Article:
Who’s In: GM Joe Nieuwendyk, coach Marc Crawford, Alex Auld (Ottawa), Karlis Skrastins (Florida), Jeff Woywitka (St. Louis), Warren Peters (Calgary)
Who’s Out: Sergei Zubov (Russia), Joel Lundqvist (Sweden), Chris Conner (Pittsburgh), Steve Begin (Boston), Darryl Sydor (St. Louis), Brendan Morrison (Washington), Mark Parrish (tryout, Vancouver)
The feeling in Dallas is that they have enough of the pieces from their more dominant days earlier this decade, but the truth is that this team is in a period of transition. Team mainstay Mike Modano is in the final year of his contract, and many believe this to be his last year in the league with his 40th birthday coming up in a few weeks. Another key piece on
the time, netminder Marty Turco is also in the final year of his contract, and is coming off of a very disappointing campaign from a season ago. While many expect Turco to regain his normal dominant form, the Stars are a bit of a team without much of an identity right now.
The most important addition to the Stars’ lineup this season is someone who has been on the roster for years. Captain Brenden Morrow, out for much of last season and the playoffs, proved just how important his presence is to the Stars’ chances, as the team looked very flat without him. Now that he is back to full health, he gives the Stars a very big piece of their playoff puzzle, as well as a motivated and physical player, looking to turn the heads of Team Canada with the upcoming Olympic Games, as well the ones around the league. The Stars have a lot of youth, a good mix of veterans, and there’s no doubt that they are a talented group, but with a new coach (Marc Crawford) and a lack of on-ice chemistry, Dallas will really have to pull it all together at the right time to have a shot at the playoffs. And even then, it is an outside shot.
Who’s In: Ryan Smyth (Colorado), Rob Scuderi (Pittsburgh)
Who’s Out: Tom Preissing (Colorado), Kyle Quincey (Colorado), Brian Boyle (NY Rangers), Matt Moulson (NY Islanders)
Probably the toughest team to peg in the Pacific Division (if not the Western Conference as a whole), the L.A. Kings have finally been able to pull together a nice string of high draft choices that appear ready for the big leagues. The biggest issue facing the Kings is their lack of offensive punch. With a miserable 207 goals in the ’08-’09 campaign, the Kings will have to score a lot more to make their playoff dreams anywhere close to a reality, which is where the young Forwards on the team will really have to step it up. However, while the depth at the Forward position is highly suspect, the Kings finally have a reliable guy between the pipes in Jon Quick, and a gritty veteran Winger in Ryan Smyth that have the Kings thinking playoffs for the first time in six years.
With youngsters Anze Kopitar, Dustin Brown, Jonathan Bernier, Drew Doughty, and Thomas Hickey on the rise, it will be up to them to set the pace for the team heading into the early part of the season. While a tough task to ask of players who have hardly played very meaningful minutes in the NHL, it would really set the foundation for this young team moving forward. The Kings could very well be on the outside looking in come playoff time, but they have just as much of a shot as any other team in the West to break into the top eight outside of Phoenix or Colorado.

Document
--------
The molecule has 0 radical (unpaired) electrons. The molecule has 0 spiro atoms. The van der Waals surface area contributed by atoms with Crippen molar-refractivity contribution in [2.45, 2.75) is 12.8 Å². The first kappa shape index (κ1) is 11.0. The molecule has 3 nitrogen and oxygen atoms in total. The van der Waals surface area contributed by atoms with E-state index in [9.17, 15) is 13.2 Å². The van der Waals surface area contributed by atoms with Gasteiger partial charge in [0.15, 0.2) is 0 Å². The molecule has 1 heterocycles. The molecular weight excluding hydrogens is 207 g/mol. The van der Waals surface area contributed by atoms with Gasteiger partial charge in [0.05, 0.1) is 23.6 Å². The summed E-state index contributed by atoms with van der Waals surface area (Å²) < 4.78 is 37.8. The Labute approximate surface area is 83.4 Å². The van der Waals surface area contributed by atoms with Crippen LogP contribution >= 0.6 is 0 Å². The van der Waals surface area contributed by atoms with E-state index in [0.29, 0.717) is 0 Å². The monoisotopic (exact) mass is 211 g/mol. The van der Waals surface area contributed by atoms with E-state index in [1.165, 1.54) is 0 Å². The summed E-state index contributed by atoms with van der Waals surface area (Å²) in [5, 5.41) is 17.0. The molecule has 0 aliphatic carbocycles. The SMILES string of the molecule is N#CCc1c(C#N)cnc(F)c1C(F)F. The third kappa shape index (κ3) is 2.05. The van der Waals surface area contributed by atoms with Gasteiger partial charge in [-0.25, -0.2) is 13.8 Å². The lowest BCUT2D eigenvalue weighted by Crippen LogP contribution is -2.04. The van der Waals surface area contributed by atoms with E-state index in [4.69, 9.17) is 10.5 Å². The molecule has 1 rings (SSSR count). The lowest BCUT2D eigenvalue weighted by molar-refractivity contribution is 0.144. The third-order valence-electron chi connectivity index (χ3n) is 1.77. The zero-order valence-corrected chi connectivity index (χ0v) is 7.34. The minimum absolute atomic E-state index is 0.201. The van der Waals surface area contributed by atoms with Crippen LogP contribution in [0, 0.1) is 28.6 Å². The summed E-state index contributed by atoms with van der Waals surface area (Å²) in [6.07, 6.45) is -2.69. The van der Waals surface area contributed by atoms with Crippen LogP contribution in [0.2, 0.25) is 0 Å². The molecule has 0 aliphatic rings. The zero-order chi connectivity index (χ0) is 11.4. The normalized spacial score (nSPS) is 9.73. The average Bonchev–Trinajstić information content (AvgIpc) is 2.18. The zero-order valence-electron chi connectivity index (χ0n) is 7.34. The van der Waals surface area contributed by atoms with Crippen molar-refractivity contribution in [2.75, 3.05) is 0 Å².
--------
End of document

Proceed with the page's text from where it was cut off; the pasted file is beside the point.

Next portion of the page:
Who’s In: Coach Dave Tippett, Jason LaBarbera (Vancouver), Radim Vrbata (Tampa Bay), Vernon Fiddler (Nashville), Adrian Aucoin (Calgary), Lauri Korpikoski (NY Rangers), Jim Vandermeer (Calgary), Taylor Pyatt (Vancouver), Robert Lang (Canadiens)
Who’s Out: Wayne Gretzky (resigned), Enver Lisin (NY Rangers), David Hale (Tampa Bay), Todd Fedoruk (Tampa Bay), Nigel Dawes (Calgary), Brian McGrattan (Calgary), Brandon Prust (Calgary), Steven Reinprecht (Florida)
Not a whole lot else could’ve went wrong for the Coyotes this past offseason. Former Coach Wayne Gretzky resigned just weeks before the start of the season, and rumors swirled about the team being sold and relocated to Canada amid reports that it has been hemorrhaging money for several years while taking an abrupt tailspin towards bankruptcy. With all of that hanging over the Coyotes’ head, the bright side of things is that they have a team that is a pretty talented group. Similar to the Pittsburgh Penguins back in 2005, who facing money troubles, low attendance figures, and an uncertain future, were able to hold tough with the young talent they had, and build a solid team who would go on to win the 2009 Stanley Cup. While the Coyotes don’t yet have the proper leadership and management in the front office for that scenario to seem likely, nothing is impossible for a team that finished just four points behind 3rd place in the division a season ago.
With the salary cap currently in good shape, Phoenix has some flexibility moving forward, and will likely try and move current team cornerstone Shane Doan to further build towards a future worthwhile. With Ilya Bryzgalov’s inconsistencies in the net from a year ago, Phoenix never really had a shot, but a late-season peak in performance has got to give the team a little hope. New coach (and former Stars’ coach) Dave Tippett has a lot of work to do, but key youngsters Kyle Turris and Viktor Tikhonov champing at the bit in the minors, all is not lost just yet. But as a team that has to feel like they have a huge chip on their shoulders with the events of the past several months, the Coyotes could feasibly play that way and surprise us all. While it is more likely the distractions will be too much to handle, the Coyotes can find some solace in the fact that it’s not as much the men on the ice’s fault, but a long line of mistakes by management and NHL Commissioner Gary Bettman.